One of the kingdoms that developed was that of the Franks. These were a confederation (or alliance) of smaller tribes in the north that, as its strength grew, became free from Roman influence in the late 400s. The kingdom of the Franks, or Francia, quickly spread south and west between 480 and 700 AD. The name that is of great importance to us in this history is Clovis, who belonged to the Merovingian family and ruled the Franks from 481-511 AD. Clovis converted to Roman Catholicism and spent his years as king taking control of the entire western half of Gaul. What is most significant about Clovis’ conversion is that it was Catholicism that brought the endless feuds between tribes and peoples to an end. These men experienced the reality of what St. Paul explained as he taught the Gentiles:
“If then you were raised with Christ, seek what is above, where Christ is seated at the right hand of God. Think of what is above, not of what is on earth…Here there is not Greek and Jew, circumcision and uncircumcision, barbarian, Scythian, slave, free; but Christ is all and in all.” – Colossians 3
While the tribes of Europe might be unified, it did not end the fighting in these lands. Throughout this course, we have seen how succession tears kingdoms to pieces. Ancient Israel was filled from the beginning with contests for the throne. The Greeks could not share power. Alexander’s men destroyed one another and squandered their master’s kingdom. The Romans’ only true enemies were themselves, and they lost. All of these great collapses were caused by the inability of great leaders to pass that power from one generation to the next. The Merovingian dynasty that ruled the Frankish kingdom was no different.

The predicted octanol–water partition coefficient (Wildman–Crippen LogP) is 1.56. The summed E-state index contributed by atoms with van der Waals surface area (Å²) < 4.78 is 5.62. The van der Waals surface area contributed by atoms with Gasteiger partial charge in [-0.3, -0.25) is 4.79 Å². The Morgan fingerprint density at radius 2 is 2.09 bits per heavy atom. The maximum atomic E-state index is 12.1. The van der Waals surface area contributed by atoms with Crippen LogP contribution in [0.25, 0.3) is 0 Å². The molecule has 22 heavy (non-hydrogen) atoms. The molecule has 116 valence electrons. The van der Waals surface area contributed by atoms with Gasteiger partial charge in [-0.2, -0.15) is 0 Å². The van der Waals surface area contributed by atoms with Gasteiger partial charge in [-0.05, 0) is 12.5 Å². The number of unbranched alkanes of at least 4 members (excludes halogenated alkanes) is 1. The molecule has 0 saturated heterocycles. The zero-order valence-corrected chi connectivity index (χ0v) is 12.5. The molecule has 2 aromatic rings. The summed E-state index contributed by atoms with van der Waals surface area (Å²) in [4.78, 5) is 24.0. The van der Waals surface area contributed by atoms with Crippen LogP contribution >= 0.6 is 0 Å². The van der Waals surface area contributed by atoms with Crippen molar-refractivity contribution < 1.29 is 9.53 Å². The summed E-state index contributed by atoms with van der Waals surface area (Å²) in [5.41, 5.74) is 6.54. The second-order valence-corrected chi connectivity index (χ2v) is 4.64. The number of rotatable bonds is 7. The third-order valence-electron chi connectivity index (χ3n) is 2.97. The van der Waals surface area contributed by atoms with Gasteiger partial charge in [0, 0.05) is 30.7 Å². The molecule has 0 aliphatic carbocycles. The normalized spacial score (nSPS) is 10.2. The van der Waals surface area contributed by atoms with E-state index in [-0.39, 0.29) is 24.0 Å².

When the Merovingian king died, his kingdom was divided among his sons. This, of course, is a bad idea. There’s a reason that the king fought to unify and expand his kingdom and to divide it back up when he dies doesn’t make much sense. There’s also a reason, however, why the Frankish kings did this–and it was a part of their pagan religious ideas. The kings were believed to be filled with godly blood, and since the blood of one king flowed in the veins of all of his sons alike, all of them must be kings. The ultimate problem was that jealousy would always lead one son to wish he was given a different part or one son who wants ALL the parts. Therefore, just as brothers in a family often fight over a favorite toy or the last piece of cake, so the Frankish successors fought after the death of a king. Wisdom tells us that the sons of a man’s youth are as arrows in his quiver, yet in these pre-Christian days of European civilization, these arrows flew at one another, leading many sons to lose their lives and weakening the royal family’s power.
The Decline of the Merovingians